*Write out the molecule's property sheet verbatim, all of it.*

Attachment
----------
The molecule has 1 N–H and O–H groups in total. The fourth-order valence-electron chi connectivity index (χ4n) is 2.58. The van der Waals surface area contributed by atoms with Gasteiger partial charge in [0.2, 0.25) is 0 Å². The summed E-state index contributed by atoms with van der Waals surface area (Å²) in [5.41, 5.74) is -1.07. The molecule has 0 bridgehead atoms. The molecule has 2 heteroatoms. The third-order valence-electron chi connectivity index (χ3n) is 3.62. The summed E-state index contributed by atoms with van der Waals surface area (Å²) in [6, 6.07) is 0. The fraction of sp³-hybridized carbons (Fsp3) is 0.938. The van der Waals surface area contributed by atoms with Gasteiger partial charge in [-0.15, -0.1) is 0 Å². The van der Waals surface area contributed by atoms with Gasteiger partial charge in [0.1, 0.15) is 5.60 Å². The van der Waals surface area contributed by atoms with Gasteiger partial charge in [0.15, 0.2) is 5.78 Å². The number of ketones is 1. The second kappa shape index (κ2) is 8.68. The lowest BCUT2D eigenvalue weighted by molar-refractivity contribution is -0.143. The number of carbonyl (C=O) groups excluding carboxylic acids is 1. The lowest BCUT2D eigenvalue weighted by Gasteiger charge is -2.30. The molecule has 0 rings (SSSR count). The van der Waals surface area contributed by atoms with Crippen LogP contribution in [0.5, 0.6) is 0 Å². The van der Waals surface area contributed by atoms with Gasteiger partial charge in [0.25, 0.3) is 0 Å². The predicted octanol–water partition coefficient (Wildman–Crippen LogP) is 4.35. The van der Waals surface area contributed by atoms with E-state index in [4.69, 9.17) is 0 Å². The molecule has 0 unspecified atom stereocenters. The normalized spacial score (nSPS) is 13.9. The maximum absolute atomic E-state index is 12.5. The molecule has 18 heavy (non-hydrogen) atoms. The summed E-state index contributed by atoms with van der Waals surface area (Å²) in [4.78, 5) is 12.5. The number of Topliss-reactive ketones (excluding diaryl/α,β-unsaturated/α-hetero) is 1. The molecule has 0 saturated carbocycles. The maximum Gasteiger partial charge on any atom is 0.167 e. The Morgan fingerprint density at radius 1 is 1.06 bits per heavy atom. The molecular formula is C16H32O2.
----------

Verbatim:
The molecule has 1 N–H and O–H groups in total. The fourth-order valence-electron chi connectivity index (χ4n) is 2.58. The van der Waals surface area contributed by atoms with Gasteiger partial charge in [0.2, 0.25) is 0 Å². The summed E-state index contributed by atoms with van der Waals surface area (Å²) in [5.41, 5.74) is -1.07. The molecule has 0 bridgehead atoms. The molecule has 2 heteroatoms. The third-order valence-electron chi connectivity index (χ3n) is 3.62. The summed E-state index contributed by atoms with van der Waals surface area (Å²) in [6, 6.07) is 0. The fraction of sp³-hybridized carbons (Fsp3) is 0.938. The van der Waals surface area contributed by atoms with Gasteiger partial charge in [-0.15, -0.1) is 0 Å². The van der Waals surface area contributed by atoms with Gasteiger partial charge in [0.1, 0.15) is 5.60 Å². The van der Waals surface area contributed by atoms with Gasteiger partial charge in [0.15, 0.2) is 5.78 Å². The number of ketones is 1. The second kappa shape index (κ2) is 8.68. The lowest BCUT2D eigenvalue weighted by molar-refractivity contribution is -0.143. The number of carbonyl (C=O) groups excluding carboxylic acids is 1. The lowest BCUT2D eigenvalue weighted by Gasteiger charge is -2.30. The molecule has 0 rings (SSSR count). The van der Waals surface area contributed by atoms with Crippen LogP contribution in [0.5, 0.6) is 0 Å². The van der Waals surface area contributed by atoms with Gasteiger partial charge in [0.25, 0.3) is 0 Å². The predicted octanol–water partition coefficient (Wildman–Crippen LogP) is 4.35. The van der Waals surface area contributed by atoms with E-state index in [4.69, 9.17) is 0 Å². The molecule has 0 unspecified atom stereocenters. The normalized spacial score (nSPS) is 13.9. The maximum absolute atomic E-state index is 12.5. The molecule has 18 heavy (non-hydrogen) atoms. The summed E-state index contributed by atoms with van der Waals surface area (Å²) in [4.78, 5) is 12.5. The number of Topliss-reactive ketones (excluding diaryl/α,β-unsaturated/α-hetero) is 1. The molecule has 0 saturated carbocycles. The maximum Gasteiger partial charge on any atom is 0.167 e. The Morgan fingerprint density at radius 1 is 1.06 bits per heavy atom. The molecular formula is C16H32O2.